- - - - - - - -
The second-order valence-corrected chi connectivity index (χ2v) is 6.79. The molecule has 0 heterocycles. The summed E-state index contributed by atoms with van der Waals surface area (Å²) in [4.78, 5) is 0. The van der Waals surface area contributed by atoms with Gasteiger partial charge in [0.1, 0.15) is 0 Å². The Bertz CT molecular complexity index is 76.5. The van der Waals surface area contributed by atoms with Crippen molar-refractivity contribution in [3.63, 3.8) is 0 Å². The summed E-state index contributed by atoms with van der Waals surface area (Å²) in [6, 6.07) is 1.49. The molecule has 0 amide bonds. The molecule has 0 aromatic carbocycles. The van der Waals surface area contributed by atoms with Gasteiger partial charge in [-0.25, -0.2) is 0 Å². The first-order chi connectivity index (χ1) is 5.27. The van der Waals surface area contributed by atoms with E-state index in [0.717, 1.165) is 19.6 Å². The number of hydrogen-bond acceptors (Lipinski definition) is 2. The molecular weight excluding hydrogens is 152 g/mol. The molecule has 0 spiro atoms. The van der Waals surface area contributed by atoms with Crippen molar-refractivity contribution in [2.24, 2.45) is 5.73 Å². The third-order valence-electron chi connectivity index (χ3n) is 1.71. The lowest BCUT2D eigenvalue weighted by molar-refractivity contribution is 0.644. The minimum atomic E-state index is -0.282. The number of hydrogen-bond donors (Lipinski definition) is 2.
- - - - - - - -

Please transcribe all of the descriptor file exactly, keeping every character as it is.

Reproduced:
The second-order valence-corrected chi connectivity index (χ2v) is 6.79. The molecule has 0 heterocycles. The summed E-state index contributed by atoms with van der Waals surface area (Å²) in [4.78, 5) is 0. The van der Waals surface area contributed by atoms with Gasteiger partial charge in [0.1, 0.15) is 0 Å². The Bertz CT molecular complexity index is 76.5. The van der Waals surface area contributed by atoms with Crippen molar-refractivity contribution in [3.63, 3.8) is 0 Å². The summed E-state index contributed by atoms with van der Waals surface area (Å²) in [6, 6.07) is 1.49. The molecule has 0 amide bonds. The molecule has 0 aromatic carbocycles. The van der Waals surface area contributed by atoms with Gasteiger partial charge in [-0.25, -0.2) is 0 Å². The first-order chi connectivity index (χ1) is 5.27. The van der Waals surface area contributed by atoms with E-state index in [0.717, 1.165) is 19.6 Å². The number of hydrogen-bond acceptors (Lipinski definition) is 2. The molecular weight excluding hydrogens is 152 g/mol. The molecule has 0 spiro atoms. The van der Waals surface area contributed by atoms with Crippen molar-refractivity contribution in [2.24, 2.45) is 5.73 Å². The third-order valence-electron chi connectivity index (χ3n) is 1.71. The lowest BCUT2D eigenvalue weighted by molar-refractivity contribution is 0.644. The minimum atomic E-state index is -0.282. The number of hydrogen-bond donors (Lipinski definition) is 2.